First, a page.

No one can say what exactly was in the cooler Drew Storen and Matt Thornton dumped on Tanner Roark after he earned his first big league save Monday night. As far as he could tell, and as far as anyone else could speculate, it was some combination of water, Gatorade and whatever other particulates accumulate in a dugout cooler over the course of a game.

Sitting at his locker after the Nationals’ 6-4 win over Miami, soaking wet with his arm wrapped, Roark didn’t seem to care much about specifics. He’d done his job, just like when he earned a Gatorade bath for his first career shutout last April.

“It was the first one” as a reliever, Roark said. “And it felt just as good as the first one.”

Coming into this season, Roark’s role with the Nationals was as unclear as the murky mixture his teammates poured on his head Monday night. Pushed from the starting rotation by the signing of Max Scherzer, unproven in late-inning short relief roles, and able to pitch at length, Roark seemed destined for no set role at all — headed for whatever-you-need, whenever-you-need-it duties. Almost every bullpen has a pitcher like that. That pitcher is rarely needed in crucial situations, and hardly ever given regular work. Roark won 15 games as a starter in 2014. He embraced the nebulous new role with his usual grin.

As April progressed and injuries and inconsistency shook the bullpen, Nationals Manager Matt Williams started pushing Roark into high-leverage innings — the ones late in games that can tilt the outcome one way or another. Roark relieved 67 times in his minor-league career, but only nine times in the majors. He had certainly not done so in high-pressure situations for a team scratching against a slippery wall of early season frustration to earn every win. Roark entered Saturday and Sunday’s games against the Mets in those situations. He pitched well in both of them, and did not allow a run.

Monday, with Drew Storen and Aaron Barrett overworked and therefore unavailable, Williams decided Roark would be his closer for the day. He did not share that information with Roark, who found out “when the phone call came in” after the Nationals tied the game at four in the eighth inning.

“I just got the call and got ready as fast as I can,” Roark said. “We eventually went up 6-4 and that gave me a big-time adrenaline boost.”

According to FanGraphs, Roark’s fastball sits around 91 or 92 miles per hour, and has throughout his career. His first pitch to Marlins pinch hitter Reid Brignac hit 94. He hit 95 later in that at-bat before striking out Brignac with a curveball. He hit 95 before allowing Dee Gordon to single on a curveball. He hit 95 twice and 94 twice as he induced a Martin Prado popout. Then Marlins slugger Giancarlo Stanton — who entered Monday’s game hitting .336 with 14 home runs in 35 games at Nationals Park — came to the plate as the tying run.

Roark fell behind 3-0. Then he pumped a 94-mph fastball by Stanton, who watched it. Roark threw 87-mph sliders on the next two pitches. Stanton swung and missed them both. Roark pumped his fist.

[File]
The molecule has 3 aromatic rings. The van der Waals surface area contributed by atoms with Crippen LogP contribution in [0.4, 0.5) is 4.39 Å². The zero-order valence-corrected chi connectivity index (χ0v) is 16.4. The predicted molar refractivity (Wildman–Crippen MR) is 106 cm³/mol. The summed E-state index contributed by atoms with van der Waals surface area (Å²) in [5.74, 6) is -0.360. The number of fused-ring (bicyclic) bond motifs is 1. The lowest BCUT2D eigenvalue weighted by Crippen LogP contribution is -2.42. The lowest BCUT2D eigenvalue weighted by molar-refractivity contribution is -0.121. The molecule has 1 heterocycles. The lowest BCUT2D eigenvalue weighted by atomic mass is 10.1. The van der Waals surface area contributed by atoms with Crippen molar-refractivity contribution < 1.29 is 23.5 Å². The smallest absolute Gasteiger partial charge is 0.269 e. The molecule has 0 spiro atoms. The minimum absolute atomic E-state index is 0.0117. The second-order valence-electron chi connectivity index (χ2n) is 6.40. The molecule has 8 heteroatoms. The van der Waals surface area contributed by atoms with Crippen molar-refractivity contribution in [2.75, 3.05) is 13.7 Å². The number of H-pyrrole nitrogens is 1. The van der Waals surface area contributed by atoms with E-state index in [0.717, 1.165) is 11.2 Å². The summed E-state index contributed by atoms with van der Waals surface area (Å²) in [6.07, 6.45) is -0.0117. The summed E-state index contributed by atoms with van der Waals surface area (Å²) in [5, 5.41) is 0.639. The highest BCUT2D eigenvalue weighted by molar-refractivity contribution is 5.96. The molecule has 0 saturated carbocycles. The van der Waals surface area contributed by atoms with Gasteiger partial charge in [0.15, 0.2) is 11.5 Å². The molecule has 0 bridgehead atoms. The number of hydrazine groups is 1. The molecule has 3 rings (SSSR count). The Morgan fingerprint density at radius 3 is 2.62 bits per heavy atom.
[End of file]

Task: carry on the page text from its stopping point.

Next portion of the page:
“He’s a great hitter. I was trying to make him chase my pitches and it worked out that way,” Roark said. “I’m just grateful for that. I’m glad we came out on top in a huge win.”

Williams said he chose Roark to fill in as closer Monday because he has “been in big moments, been in big games. It doesn’t matter to him which inning it is. It’s about getting outs.”

Williams also lauded Roark’s attitude, which has not fluctuated from his days as one of the winningest starters in the league in 2014 to his time as the versatile mop-up man in the bullpen, to his recent and crucial late-inning duties.

“He’s one of those selfless guys,” Nationals shortstop Ian Desmond said. “He just wants the ball and he wants to go out there and compete and any role you put him in, he kinda thrives it seems like. He’s definitely an asset to our team and it’s fun to watch him get better and better each time he goes out there.”

The Nationals may have found a late-inning weapon in Roark, who recorded his first strikeout of the season over the weekend and is seemingly honing his ability to reach back in key situations and find more velocity. Monday, he attributed it all to adrenaline.

“I didn’t notice” the increased velocity, Roark said. “Somebody told me when I came in here. I don’t know, I just felt good.”

He has now finished three games for the Nationals. A year after winning the sixth-most games of any starter in baseball, Roark has a save to his name.


Behind an Ian Desmond home run and a 5-for-5 day from Yunel Escobar, the Nationals rallied to a 6-4 win over the Marlins Monday.


Felipe Rivero’s harrowing week, which is not for those with a propensity for queasiness.


Norfolk 3, Syracuse 1: In his first outing since his rough major-league debut last week, A.J. Cole allowed one run on seven hits in six innings. Rafael Martin took the loss, allowing two runs on two hits and two walks in 1 2/3 innings of relief. Cutter Dykstra was 2 for 5 and drove in the Chiefs’ only run.

New Britain 4, Harrisburg 2: New Britain scored four runs in the sixth to run Senators starter Austin Voth from the game after 5 1/3 innings in which he allowed two earned runs. Wilmer Difo was 3 for 4 with a double to push his Class AA average to .357, and Pedro Severino was 2 for 4.

Salem 4, Potomac 2:  Wander Suero allowed four runs in six innings and struck out three in a losing effort. Spencer Kieboom was 2 for 4 with two doubles for Potomac.

Greenville 9, Hagerstown 6: Three different Suns pitchers allowed three runs each, unaided by two errors, in the loss. Right fielder Alec Keller was 3 for 5 with two doubles and Raudy Read, Grant deBruin, Jose Marmalejos-Diaz and Osvaldo Abreu had two hits each for Hagerstown.